New members should always be embraced. I will though say that new members shouldn’t come in and ‘rock the boat’ as it were. It is a tricky business. We’ve all been in groups where new people come in and upset the apple cart. It does take time to become comfortable with new people, whether they be young or old. So I do think that new members and activists need to take time to understand how things work but they should never be belittled or felt unwanted. That isn’t a way to grow and diversify.

So for now I write – and in turn I seethe. When people help they should be thanked and respected. I don’t even have too much of an issue with not being thanked (although I’ve got to say, I have been by pretty much everyone for work on the website and our new data system) but you’ve got to be respected. When you are told you are basically not wanted then we have a real problem and people wonder why others get disillusioned and drift away from party politics. Most don’t leave the party like that, they just slowly just drift away…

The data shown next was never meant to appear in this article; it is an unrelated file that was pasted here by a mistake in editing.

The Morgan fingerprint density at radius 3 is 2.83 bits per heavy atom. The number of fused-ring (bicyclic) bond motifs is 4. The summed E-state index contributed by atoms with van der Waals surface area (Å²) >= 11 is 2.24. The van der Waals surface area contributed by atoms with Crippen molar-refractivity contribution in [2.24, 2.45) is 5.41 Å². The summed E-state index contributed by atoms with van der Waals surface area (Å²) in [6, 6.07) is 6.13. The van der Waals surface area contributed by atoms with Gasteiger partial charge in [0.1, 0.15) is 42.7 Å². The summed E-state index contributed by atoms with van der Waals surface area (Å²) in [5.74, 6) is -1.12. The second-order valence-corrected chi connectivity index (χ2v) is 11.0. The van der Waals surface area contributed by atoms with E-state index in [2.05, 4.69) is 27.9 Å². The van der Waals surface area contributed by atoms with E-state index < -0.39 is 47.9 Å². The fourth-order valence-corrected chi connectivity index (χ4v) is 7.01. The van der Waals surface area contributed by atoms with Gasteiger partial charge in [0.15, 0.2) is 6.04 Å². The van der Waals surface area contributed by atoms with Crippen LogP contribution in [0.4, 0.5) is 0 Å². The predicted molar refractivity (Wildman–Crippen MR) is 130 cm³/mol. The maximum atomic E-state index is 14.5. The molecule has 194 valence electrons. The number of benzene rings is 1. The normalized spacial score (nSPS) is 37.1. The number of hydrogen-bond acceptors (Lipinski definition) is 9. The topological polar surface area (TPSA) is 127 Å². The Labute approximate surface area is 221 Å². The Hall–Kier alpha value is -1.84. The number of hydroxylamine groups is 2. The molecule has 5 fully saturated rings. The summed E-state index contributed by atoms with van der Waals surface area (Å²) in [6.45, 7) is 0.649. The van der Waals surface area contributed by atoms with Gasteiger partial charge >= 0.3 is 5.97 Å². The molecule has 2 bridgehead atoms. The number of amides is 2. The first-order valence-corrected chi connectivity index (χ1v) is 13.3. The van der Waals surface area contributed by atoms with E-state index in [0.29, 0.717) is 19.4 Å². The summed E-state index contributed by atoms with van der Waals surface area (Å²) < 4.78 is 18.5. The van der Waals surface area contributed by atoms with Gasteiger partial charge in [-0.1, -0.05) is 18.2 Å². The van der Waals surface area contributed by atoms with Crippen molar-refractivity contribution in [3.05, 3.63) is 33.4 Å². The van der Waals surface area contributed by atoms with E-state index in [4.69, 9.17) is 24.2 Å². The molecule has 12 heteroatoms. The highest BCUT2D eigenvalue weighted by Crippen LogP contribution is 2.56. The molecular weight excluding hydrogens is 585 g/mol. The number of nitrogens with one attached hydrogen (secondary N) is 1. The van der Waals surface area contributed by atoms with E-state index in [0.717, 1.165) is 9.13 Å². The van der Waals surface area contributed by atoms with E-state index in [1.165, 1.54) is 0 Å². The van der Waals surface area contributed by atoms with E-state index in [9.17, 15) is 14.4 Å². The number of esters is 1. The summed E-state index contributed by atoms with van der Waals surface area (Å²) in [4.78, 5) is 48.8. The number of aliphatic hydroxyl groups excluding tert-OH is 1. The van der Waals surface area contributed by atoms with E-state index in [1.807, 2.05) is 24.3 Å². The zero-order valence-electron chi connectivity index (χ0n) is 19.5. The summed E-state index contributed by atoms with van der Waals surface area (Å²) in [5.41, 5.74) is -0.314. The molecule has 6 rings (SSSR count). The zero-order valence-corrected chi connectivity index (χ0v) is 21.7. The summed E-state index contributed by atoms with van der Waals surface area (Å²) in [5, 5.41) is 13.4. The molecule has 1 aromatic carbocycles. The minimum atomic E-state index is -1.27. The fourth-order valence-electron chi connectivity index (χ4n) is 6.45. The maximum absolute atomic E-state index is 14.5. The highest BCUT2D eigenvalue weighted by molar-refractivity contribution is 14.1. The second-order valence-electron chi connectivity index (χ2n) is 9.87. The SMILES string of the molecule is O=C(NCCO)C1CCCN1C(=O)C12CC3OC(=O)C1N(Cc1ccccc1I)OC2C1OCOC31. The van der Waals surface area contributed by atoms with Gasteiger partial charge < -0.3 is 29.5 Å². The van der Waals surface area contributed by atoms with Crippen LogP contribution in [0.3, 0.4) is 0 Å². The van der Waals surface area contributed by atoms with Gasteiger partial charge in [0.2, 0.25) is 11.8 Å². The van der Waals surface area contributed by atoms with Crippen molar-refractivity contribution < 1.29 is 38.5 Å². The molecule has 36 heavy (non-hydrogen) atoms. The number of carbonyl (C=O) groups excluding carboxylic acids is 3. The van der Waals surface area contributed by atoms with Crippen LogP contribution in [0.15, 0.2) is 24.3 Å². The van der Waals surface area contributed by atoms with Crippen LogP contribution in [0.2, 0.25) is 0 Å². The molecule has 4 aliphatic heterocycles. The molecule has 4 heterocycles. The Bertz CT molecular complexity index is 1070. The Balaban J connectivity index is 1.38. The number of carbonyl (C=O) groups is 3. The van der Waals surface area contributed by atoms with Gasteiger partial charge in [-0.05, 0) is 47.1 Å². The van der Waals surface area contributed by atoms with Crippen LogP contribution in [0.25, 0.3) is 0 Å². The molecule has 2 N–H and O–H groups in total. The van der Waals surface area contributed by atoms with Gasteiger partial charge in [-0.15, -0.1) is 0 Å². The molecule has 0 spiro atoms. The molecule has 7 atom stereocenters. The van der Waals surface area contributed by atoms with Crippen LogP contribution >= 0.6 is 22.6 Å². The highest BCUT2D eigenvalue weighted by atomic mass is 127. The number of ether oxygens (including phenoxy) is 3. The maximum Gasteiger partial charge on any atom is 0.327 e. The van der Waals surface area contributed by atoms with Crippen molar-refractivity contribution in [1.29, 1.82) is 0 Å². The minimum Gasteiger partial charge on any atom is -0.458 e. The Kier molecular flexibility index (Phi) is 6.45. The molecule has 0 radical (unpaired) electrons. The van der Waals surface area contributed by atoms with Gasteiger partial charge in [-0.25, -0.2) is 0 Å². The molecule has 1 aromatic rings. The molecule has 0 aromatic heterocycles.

This is sad as last Friday I had a thoroughly enjoyable evening chatting politics with the last person I voted for in a General Election. It was good to just discuss politics and talk liberal philosophy and the future of the Lib Dems, both locally and nationally. Once more I felt enthused about politics but within a few days one throwaway line makes me question whether all the time is worth it. I could easily fill up my spare time with other endeavours.

I am a liberal and I am a Liberal Democrat. However am I really getting much out of being a local activist? This is something I question and I question more all the time…